History Pages: 28 - How the trains came to Santa Cruz (part 2)

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Beach train.jpg

By October of 1875, Santa Cruz had its first railroad (see part 1). The Santa Cruz & Felton Railroad did not, however, satisfy the needs of most city and county residents. It ran only from Santa Cruz to Felton, mostly over the same route traveled today by the Roaring Camp and Santa Cruz Railroad (aka “The Beach Train”).

It was primarily a freight line, at first used mostly by the lumber interests that had financed its construction. As soon as new sidings could be built, Felton lime manufacturers, California Powder Works and the San Lorenzo Paper Mill also started using it. A passenger connection to the outside world, however, had to wait most of a year, and came from a completely different direction.

Although Frederick Hihn’s earlier investment in the Felton rail route had not turned out well, his next railroad venture did better. After several years of frustration in trying to obtain construction funding through the county, Hihn formed a railroad company with "The Sugar King", Claus Spreckels. Spreckels, like Hihn, came to California as an immigrant from Germany, and became wealthy in the sugar business in San Francisco. Other partners included Ben Porter (the tanner) and Titus Hale, who leased the Aptos wharf from Rafael Castro. These entrepreneurs formed a private company called the Santa Cruz Railroad (SCR), and proposed a route from the Southern Pacific terminal in Pajaro, through Aptos and Capitola, and on to Santa Cruz.


Up to now, there hasn’t been much mention here of Aptos history. Some of the old settlement on Rafael Castro’s Rancho Aptos remained from Alta California days. By 1860, there was a general store and a grist mill in the village, and Porter’s tannery was just to the west. The development pace began to pick up in the 1860s as timber harvesting and lumber milling became the county’s largest industry. The first sawmill and first bridge over Aptos Creek were built in 1860. Hihn built a sawmill on Valencia Creek in 1870.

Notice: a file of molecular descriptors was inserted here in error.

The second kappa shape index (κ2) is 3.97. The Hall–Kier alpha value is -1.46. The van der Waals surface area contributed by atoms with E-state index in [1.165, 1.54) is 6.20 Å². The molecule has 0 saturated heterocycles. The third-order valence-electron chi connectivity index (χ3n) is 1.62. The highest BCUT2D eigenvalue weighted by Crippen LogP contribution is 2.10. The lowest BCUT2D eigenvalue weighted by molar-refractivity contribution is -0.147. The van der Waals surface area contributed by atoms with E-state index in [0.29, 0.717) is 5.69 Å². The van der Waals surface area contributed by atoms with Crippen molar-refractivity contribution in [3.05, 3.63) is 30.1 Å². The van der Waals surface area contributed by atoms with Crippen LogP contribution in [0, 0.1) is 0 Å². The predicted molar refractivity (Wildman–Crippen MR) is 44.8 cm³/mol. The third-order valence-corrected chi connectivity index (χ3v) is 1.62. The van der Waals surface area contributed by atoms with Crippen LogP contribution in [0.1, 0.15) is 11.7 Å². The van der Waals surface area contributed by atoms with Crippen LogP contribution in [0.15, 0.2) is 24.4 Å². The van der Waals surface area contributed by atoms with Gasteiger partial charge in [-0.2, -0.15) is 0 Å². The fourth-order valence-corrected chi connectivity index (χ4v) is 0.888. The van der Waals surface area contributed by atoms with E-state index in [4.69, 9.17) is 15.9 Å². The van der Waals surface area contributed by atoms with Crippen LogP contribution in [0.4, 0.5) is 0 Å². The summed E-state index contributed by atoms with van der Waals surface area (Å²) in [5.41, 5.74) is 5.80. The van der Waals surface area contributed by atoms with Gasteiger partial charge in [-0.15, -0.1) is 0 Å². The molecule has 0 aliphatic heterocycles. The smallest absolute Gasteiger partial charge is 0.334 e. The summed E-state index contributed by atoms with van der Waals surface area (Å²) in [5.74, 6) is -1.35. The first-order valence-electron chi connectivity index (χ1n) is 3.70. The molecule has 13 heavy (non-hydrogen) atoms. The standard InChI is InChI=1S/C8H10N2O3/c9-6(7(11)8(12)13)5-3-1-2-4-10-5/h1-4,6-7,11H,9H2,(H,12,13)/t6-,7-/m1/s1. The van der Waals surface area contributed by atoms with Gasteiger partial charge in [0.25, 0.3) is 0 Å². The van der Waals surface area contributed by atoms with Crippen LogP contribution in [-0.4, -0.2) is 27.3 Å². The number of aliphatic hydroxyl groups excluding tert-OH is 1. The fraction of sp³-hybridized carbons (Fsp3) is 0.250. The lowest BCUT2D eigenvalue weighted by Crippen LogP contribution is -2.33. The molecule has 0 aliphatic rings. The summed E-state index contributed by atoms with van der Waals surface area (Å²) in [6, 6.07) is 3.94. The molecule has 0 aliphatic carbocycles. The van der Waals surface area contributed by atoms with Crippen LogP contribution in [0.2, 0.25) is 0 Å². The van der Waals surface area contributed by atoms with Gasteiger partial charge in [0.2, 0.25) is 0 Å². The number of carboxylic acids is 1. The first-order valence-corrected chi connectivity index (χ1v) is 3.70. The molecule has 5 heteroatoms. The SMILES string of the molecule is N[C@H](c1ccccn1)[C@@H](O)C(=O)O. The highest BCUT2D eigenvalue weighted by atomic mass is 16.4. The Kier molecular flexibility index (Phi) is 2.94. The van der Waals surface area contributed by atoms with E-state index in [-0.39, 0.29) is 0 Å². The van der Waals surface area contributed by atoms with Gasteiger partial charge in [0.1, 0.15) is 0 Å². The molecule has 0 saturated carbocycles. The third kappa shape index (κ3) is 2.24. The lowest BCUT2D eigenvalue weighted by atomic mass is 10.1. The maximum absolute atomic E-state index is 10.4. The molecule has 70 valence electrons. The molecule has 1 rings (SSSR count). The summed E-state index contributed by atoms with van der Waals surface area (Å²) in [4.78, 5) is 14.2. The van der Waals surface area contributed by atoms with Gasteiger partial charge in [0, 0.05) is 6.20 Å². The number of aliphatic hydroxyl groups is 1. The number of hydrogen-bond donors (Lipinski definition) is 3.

Aptos Hotel.jpg

Then, in 1874, Spreckels bought over 2,000 acres of land from Castro, stretching from today’s Rio del Mar beach to the redwoods. As one of the principal investors in the SCR, he knew that the railroad would multiply the value of his land, and he got busy preparing for it. In 1875, he opened the expansive Aptos Hotel, including detached cottages and a riding stable, just in time to greet the first passengers on his new railroad. The 1879 drawing at left (from Elliott) shows the hotel and vicinity (note: this is not the Bayview Hotel, which was built right on the rail line, and survives today in Aptos village).

Naturally enough, the railroad’s owners made sure it ran through or very near to their properties. But past Aptos to the east, there was a bit of a quandary. To avoid major elevation changes, the line stayed near the coast until it reached the flat expanses of the Pajaro Valley. From there, it might seem natural to angle directly across the valley to cross the Pajaro River near the Southern Pacific terminal. That would, however, have brought the line near Watsonville and Hihn was not inclined to do that town any favors. Its leaders had opposed the use of county funds to finance the railroad’s construction. Although their stated sentiments were loftier, I’m sure they were thinking; “Hey, Watsonville already has a rail connection right across the river – why should we pay taxes to build an extension to Santa Cruz?” Hihn and partners were understandably unhappy with Watsonville, and perhaps planned to deliberately bypass the town out of spite.

When the Watsonville leaders saw the proposed route staying close to the coast, however, they filed a lawsuit to force the SCR to bring it inland closer to town. Hihn and the others had probably, by this time, seen enough of lawsuits and delays. They agreed to re-route the line, and Watsonville dropped the lawsuit.